A Message from the Bees

Last week I did a very bad thing.

I let fear get the best of me.

But I’m not sure what else I would have done, because I was protecting my family and the dog.

Still, I felt deep sorrow. And I got reprimanded by the bees the following day.

So, this is what happened…

My husband came in after mowing the lawn and said he had gotten stung by a bee (I’m using the generic term bee here for hornets, wasps, bees, etc., unless otherwise more specific).

The following day, I was playing ball with Buddy, my dog, and he all of a sudden started leaping in the air and biting at what I realized were bees. “Inside, Buddy!” I exclaimed, and we both ran into the house. The bees didn’t follow us. But my first thought was that my grandkids would be here in a couple of weeks, and how would I keep them out of that part of the yard? And the dog, too. I wasn’t even sure exactly where the nest was located.

The actual hive

We have an entomologist for an exterminator. He knows his bugs. And he uses the least invasive methods to protect our house (I didn’t use one for years, until I saw a bunch of carpenter ant damage when we replaced some siding, so I searched for an exterminator who would respect my request for organic-type pest controls.). I called him and he came out early in the morning the next day. I told him I thought there was a yellow-jacket ground nest but that I had walked around gingerly after the bees had settled down from the dog encounter and couldn’t find it. (Also, yellow jackets are more aggressive than these bees were, so I found the whole thing confusing. Who were these bees and where was their nest?) The bug guy found it within 5 minutes. It turns out it wasn’t in the ground, it was behind a wooden “wall” we put up in front of our septic pipe to hide it. And when I asked him what kind of bee created it he replied “bumble bees.” When he saw that my face fell, he added that there are lots of varieties of them (I hadn’t known that). But I do know that bumble bees aren’t an aggressive bee, and that they were just protecting their home. And these were small bumble bees. Around the size of a honey bee.

I want to mention that the last time I was stung by a bee was a few years back, and it was a white-tailed wasp (a.k.a. bald-faced hornet). I, truthfully, don’t know the difference between wasps, hornets, and their ilk. But I know this kind of hornet/wasp is particularly aggressive. And they had built a nest in a nearby tree. I used to get stung all the time as a kid. But now I garden among the bees as they gather pollen from the flowers. We leave each other alone. That is, until the day after the bumble bee nest was destroyed.

I was in the garden, working around the oregano, which was in full flower. There were a few bees, but they usually work around me and I, them. All of a sudden, a small bee landed on my finger. I tried to shake him off but he promptly rounded his little butt and stung me. Then, I looked down and there was what I call a hornet (it might be a yellow jacket) on my pant leg. I tried to shake him off but he was there to stay. Oh dear, I thought, I’m going to get a second sting. I went quickly towards the house, and at some point between the garden and the back door, the hornet left my leg. Without stinging me, thankfully.

I went inside, made a baking soda paste, and put it on my stung finger. Baking soda paste is magical for bee stings. It immediately takes the sting away. While doing this, I thought, “Wow, I think the bees are trying to tell me something. They’re mad, and I did bad in their eyes.” So I went back outside. And I stood on my back porch and said something like this:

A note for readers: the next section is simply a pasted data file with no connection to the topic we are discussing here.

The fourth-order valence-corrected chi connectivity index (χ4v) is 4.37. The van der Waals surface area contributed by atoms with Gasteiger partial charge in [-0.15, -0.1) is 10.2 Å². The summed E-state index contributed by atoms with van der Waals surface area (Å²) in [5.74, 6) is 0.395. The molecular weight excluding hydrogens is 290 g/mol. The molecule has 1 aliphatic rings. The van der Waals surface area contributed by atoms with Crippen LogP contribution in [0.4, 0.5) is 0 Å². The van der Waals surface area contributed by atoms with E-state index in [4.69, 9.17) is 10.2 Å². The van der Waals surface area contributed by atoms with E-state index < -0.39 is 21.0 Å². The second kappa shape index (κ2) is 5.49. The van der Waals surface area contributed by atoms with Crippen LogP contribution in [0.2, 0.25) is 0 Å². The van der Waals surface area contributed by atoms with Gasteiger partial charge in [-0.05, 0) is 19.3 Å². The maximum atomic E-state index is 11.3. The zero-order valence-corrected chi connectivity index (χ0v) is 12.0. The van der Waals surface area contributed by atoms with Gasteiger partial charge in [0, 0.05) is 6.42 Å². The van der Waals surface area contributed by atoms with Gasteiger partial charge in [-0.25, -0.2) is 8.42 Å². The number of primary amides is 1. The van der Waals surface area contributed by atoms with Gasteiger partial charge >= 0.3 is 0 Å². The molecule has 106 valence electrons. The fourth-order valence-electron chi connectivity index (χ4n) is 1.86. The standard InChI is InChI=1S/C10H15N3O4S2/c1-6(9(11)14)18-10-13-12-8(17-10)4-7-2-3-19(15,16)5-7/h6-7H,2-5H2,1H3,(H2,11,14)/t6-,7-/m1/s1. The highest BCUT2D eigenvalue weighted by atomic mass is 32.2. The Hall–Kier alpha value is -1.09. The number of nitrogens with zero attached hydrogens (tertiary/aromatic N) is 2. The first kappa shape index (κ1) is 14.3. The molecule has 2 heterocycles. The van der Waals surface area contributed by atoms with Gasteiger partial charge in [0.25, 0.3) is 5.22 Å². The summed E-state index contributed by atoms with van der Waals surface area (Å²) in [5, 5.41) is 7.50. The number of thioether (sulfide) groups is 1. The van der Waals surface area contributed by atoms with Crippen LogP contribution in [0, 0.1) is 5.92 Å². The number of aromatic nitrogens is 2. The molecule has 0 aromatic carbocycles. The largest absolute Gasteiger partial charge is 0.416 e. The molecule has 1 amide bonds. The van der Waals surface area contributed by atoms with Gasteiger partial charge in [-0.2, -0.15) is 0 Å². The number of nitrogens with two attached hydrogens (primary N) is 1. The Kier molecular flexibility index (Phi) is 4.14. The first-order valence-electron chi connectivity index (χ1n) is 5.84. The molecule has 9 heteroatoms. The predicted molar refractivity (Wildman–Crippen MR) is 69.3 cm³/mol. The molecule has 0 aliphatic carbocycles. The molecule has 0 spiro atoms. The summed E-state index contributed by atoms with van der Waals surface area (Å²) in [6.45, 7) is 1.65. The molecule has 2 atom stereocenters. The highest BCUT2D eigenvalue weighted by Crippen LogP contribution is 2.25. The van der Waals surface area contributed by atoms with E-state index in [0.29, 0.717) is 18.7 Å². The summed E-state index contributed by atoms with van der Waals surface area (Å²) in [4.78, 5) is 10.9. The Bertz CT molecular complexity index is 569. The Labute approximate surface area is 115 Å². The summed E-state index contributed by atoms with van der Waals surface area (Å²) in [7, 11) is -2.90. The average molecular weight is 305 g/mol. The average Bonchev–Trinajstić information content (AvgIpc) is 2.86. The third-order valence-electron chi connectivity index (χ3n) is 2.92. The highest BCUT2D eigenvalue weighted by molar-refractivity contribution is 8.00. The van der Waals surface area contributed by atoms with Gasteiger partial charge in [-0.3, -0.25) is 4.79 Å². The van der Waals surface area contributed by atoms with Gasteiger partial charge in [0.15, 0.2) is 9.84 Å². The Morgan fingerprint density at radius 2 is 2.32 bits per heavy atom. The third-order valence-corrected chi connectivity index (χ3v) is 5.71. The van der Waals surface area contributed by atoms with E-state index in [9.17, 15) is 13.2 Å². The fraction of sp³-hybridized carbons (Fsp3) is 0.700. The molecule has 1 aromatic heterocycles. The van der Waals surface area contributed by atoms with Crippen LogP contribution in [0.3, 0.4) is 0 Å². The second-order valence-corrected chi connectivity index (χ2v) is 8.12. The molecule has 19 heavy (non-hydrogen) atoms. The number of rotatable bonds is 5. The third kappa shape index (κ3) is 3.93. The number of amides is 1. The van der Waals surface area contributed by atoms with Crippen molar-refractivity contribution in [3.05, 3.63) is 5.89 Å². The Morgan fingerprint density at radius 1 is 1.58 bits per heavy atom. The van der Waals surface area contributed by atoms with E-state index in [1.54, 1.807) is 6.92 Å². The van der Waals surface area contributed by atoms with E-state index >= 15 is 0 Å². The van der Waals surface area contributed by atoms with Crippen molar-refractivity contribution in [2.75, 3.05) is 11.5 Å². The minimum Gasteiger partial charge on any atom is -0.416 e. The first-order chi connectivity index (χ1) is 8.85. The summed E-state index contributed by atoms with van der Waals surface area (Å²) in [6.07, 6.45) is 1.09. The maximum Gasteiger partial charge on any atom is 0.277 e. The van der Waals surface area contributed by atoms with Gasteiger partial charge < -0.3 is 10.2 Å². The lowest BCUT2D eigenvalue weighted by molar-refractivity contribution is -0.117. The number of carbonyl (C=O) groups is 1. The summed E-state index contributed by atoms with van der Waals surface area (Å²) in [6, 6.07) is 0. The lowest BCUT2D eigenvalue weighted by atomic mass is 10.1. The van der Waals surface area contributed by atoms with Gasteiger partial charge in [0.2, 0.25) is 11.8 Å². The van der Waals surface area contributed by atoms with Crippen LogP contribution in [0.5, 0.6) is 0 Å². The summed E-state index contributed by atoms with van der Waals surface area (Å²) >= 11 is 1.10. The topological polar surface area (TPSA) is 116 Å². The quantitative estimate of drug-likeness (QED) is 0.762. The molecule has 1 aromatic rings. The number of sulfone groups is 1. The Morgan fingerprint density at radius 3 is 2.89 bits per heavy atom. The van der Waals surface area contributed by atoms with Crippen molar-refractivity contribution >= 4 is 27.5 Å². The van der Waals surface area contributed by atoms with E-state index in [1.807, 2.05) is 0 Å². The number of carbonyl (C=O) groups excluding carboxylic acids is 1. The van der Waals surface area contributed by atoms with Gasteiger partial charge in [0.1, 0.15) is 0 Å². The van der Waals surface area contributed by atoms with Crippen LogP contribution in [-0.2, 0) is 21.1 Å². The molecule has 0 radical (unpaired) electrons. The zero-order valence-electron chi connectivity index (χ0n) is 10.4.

“I’m sorry!”

“I was just trying to protect my home as you protect yours.”

“You have so many places to build nests on this property. But please, not in my yard or near the house.”

“But I’m really sorry, and I feel terrible about the bumble bees.”

This is animism. This is magical, in my eyes. The bees communicated to me in a way I could understand. (Especially because two different types of bees brought the message. So that I would realize this was a special mission.) They were not happy with me, and I don’t blame them. But I’m hoping that what I said could be understood by them. Perhaps destroying the nest was my communication. But I hope they also took in my sorrow and reasoning in response to their communication.

I want to give them an offering to make amends. Someone suggested planting a pollinator plant at the perimeter of my yard, outside of the area where I don’t want them to build a nest. I think that’s a terrific idea, and I was already planning on adding more native flowering plants to the edge of my yard this fall. I will be thinking of the bees as I do so.

To give you a better understanding of how I struggled with my decision to bring in the bug guy, I leave you with this post.


  • Linda Shelales

    Surely we are spirit sisters! I take any offense to bees personally too! But when they’re stinging, it IS instinctive to protect ourselves by whatever means necessary. I understand your sense of sorrow &, yes, guilt for doing what you had to do. Just remember that you are more loving, respectful & considerate of these neighbors of ours than many in this world! I just wrote about this in my memoir while describing my youthful ‘if you’re in my house & you’re DONE!’ attitude toward ants & spiders, back when we first moved into our newly built house in 1970! I’m wiser & kinder now. I actually bring the little buggers (see what I did there) outside when they wander in, & we have a talk on the way out! Where I advise them not to return. So HELP me it works!

    • A

      I love you, Linda. Your sweet ways, your sense of humor, and that life brought us together. Thank for making me feel just a little bit better for my human moment.

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